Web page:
Update on Ebook Readers

I blogged about ebook readers quite a while ago. Due to a recent moving experience which included a very unpleasant volume of books, my interest in ebooks has peaked again. I still love paper books but I can see myself buying the casual read only as ebook in the future if only to save space. Also, ebooks obviously scale better if you travel and are more comfortable to use if you are as maniac about preserving your books’ looks as I am. So it is about time I inform myself about the ebook reader market.

Last week Chalmers library hosted an event with staff members bringing their ereaders so interested students and employees could try them out. Since they own the devices they brought they could share their first-hand experiences which was pretty informative. The event was not well-visited so I could take my time testing the invidual readers. I did not memorize precise model identificators, but here is what I remember:

  • Nuuk — I think this one is a far-eastern (and old) version of the Nook
  • iRiver
  • Kindle
  • Sony with touch display
  • iPad
  • Samsung tablet (galaxy?)

First off, I do not know why they brought iPads and derivates. They are no ebook readers but little, castrated computers that incidentally can view ebooks. They take a beating when evaluated for the task of reading books. Really the only advantage the iPad has is that page turns are much faster compared to most dedicated ebook readers. Let me note, though, that if you already own an iPad it is well suited for reading books if you do not mind the display. You should not buy it just for that. And additionally, the Samsung tablet felt really inferior to the iPad although it tries to look identically.

The dedicated ebook readers all have an eInk display. I love this technology and would never buy a reader without it. There is no difference at all between paper and the better ones; quality varies. Among those I tested I liked Nuuk’s display best for it had really strong contrast and turned pages agreeably fast. Most of the readers had too many features, though, and were therefore awkward to handle. Especially the Kindle has buttons everywhere and you risk pressing them by accident. Also, some automatically rotate screen content if you rotate the device — and if you show somebody what you are reading. The only feature besides actual reading and search that I found helpful is Kindle’s dictionary lookup. When you move the cursor on a word Kindle shows its definition at the bottom edge. I can see the use of that.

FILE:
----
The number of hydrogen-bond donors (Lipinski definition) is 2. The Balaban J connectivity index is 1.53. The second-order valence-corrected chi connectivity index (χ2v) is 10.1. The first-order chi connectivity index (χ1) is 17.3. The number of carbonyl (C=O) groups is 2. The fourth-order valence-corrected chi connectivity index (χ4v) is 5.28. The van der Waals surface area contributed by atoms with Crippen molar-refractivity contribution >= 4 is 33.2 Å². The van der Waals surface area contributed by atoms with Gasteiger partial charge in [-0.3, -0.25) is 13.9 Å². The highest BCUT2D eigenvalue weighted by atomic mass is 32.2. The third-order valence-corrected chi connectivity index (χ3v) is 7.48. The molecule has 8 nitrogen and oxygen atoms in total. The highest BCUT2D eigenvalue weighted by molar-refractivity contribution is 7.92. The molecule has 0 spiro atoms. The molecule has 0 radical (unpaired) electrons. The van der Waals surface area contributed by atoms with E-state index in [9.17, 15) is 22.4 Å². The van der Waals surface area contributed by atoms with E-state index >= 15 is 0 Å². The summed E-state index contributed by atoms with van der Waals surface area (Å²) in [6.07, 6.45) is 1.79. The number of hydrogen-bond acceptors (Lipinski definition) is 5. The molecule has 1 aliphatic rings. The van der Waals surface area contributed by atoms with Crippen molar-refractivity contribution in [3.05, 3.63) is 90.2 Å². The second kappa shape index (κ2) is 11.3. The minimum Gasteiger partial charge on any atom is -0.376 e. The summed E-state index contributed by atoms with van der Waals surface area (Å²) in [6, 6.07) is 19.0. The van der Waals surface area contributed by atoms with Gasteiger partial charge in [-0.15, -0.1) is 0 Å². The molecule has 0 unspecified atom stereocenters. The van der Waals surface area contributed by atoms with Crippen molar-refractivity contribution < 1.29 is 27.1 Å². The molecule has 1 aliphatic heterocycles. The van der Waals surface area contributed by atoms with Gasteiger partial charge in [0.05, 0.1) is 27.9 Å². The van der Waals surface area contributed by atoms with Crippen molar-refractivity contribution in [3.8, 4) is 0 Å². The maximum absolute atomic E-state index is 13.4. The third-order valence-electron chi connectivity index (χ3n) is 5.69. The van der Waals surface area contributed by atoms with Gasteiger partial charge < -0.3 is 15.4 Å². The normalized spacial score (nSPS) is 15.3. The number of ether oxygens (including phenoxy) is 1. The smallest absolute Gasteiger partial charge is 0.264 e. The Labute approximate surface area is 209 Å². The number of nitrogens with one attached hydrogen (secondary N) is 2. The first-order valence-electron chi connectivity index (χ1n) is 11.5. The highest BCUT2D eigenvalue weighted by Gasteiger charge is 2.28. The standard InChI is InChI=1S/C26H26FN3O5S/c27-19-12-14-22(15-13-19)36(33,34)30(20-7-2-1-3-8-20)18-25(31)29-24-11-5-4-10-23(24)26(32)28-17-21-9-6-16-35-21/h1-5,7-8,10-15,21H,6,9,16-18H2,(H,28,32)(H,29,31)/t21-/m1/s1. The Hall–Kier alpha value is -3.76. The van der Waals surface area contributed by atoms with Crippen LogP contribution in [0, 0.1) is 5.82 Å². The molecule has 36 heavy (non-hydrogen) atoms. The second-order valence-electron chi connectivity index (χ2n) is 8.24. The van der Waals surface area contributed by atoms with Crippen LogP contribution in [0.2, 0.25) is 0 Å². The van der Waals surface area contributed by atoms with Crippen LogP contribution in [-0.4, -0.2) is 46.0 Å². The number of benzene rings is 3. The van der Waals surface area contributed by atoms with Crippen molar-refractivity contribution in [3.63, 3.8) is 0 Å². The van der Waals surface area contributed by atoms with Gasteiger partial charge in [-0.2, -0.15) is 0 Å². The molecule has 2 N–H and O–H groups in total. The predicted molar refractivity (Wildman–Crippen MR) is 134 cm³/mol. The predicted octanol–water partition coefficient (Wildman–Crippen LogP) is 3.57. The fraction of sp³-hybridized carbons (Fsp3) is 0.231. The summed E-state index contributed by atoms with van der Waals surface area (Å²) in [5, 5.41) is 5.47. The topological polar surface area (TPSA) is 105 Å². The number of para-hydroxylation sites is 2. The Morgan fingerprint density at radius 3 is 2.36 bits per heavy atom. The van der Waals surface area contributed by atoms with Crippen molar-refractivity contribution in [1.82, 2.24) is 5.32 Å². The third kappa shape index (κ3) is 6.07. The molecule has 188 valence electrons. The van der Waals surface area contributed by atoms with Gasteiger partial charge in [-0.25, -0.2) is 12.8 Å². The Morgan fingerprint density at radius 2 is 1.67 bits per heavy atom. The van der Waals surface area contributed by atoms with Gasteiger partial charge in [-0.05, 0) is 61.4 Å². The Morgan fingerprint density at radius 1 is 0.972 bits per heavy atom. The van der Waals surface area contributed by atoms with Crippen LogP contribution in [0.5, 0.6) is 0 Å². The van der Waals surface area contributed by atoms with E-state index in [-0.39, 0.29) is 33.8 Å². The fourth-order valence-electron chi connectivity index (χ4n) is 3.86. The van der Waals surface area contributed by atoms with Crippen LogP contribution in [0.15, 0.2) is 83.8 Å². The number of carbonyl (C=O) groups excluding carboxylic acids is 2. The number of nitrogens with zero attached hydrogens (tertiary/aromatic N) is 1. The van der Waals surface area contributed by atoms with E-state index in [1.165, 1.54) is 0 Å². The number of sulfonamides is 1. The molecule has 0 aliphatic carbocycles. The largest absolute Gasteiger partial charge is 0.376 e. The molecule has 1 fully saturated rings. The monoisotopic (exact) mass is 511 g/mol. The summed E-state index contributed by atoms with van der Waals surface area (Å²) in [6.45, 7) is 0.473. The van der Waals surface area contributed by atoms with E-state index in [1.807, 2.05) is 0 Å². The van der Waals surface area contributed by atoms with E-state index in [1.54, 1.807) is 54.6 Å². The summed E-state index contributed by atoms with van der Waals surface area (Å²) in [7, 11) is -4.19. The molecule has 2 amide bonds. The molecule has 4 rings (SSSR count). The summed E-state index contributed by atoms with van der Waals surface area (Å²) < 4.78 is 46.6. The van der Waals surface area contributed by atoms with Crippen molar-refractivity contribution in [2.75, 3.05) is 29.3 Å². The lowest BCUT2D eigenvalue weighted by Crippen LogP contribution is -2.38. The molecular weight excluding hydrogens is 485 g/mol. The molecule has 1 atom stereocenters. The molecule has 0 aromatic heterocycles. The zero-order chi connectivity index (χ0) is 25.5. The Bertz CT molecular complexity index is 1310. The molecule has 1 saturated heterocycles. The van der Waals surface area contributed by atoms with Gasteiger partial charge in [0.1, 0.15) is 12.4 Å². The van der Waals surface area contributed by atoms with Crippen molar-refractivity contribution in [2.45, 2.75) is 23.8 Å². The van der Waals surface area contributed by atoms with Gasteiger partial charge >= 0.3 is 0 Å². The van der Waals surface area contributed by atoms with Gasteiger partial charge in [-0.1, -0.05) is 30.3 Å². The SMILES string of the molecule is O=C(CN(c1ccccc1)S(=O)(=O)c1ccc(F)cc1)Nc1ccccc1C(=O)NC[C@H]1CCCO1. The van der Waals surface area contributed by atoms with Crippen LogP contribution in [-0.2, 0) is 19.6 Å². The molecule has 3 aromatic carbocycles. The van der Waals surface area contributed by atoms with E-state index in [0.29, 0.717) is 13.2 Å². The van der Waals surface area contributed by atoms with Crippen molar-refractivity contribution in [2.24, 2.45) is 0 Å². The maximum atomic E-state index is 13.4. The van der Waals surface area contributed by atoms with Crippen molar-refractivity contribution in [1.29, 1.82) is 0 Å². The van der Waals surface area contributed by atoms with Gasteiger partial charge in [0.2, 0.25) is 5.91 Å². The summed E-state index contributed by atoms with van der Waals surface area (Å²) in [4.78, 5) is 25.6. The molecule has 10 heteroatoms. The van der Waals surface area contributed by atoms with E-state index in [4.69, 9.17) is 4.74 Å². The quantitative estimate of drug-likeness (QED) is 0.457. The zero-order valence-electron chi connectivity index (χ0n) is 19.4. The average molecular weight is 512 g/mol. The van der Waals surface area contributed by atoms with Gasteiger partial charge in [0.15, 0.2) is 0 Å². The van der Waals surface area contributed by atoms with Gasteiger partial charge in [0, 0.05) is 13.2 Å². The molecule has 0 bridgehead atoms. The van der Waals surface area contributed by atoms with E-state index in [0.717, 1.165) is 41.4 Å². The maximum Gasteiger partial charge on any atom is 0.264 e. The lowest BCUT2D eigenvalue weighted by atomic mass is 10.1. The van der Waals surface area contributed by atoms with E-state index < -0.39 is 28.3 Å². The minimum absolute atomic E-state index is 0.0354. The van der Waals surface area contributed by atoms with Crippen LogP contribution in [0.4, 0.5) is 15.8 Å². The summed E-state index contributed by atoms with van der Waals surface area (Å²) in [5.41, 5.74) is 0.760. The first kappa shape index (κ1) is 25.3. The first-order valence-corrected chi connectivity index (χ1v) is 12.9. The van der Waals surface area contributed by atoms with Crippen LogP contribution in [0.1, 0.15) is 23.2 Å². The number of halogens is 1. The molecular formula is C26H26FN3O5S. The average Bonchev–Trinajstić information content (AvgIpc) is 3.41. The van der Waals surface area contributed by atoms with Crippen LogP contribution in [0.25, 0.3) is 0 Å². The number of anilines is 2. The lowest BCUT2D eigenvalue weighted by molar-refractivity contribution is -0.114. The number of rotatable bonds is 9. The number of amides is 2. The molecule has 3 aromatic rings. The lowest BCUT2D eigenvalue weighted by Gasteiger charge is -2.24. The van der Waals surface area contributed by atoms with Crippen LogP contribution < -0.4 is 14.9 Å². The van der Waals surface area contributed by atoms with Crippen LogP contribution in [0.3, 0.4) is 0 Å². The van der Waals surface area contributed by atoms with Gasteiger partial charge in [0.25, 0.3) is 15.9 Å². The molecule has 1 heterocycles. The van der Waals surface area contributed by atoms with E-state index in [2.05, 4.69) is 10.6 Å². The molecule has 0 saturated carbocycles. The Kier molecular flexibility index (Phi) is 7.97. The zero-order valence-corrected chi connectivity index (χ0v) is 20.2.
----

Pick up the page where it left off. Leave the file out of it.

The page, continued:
Kobo eReader [Wikimedia]

Other than that, what featues would my dream reader have? None. I do not nead a library, music player, wireless, touch displays or anything. I want a simple to use, light, robust reading device that can open a book, turn pages, and that’s it. And I do not want to pay significantly more than 100€ for that. Sadly enough, such basic ebook readers are rare if not extinct. Apparently, some readers have been hacked and flashed with fully accessible Linux installations so people can get rid of unnecessary features at least. The product closest to my description is probably the Kobo which has yet to be released in Europe.

Ebook reader technology has improved since early 2009 and will certainly continue to do so. The main reason that keeps me from thinking seriously about buying one is this: where do you get your ebooks? While most online stores sell them nowadays, most (to my knowledge: all) protect their files with DRM measures. I do not want to buy something that is devalued like that; I want to be able to create as many copies on whatever devices I want (backups, flexibility) and I want to be able to lend the books I enjoy to my friends. I want to own the product I pay for. So I will not invest in an ebook reader in the foreseeable future. If you want to I strongly recommend you try out different ones before buying. Quality, usability and performance varies a lot from one model to the other.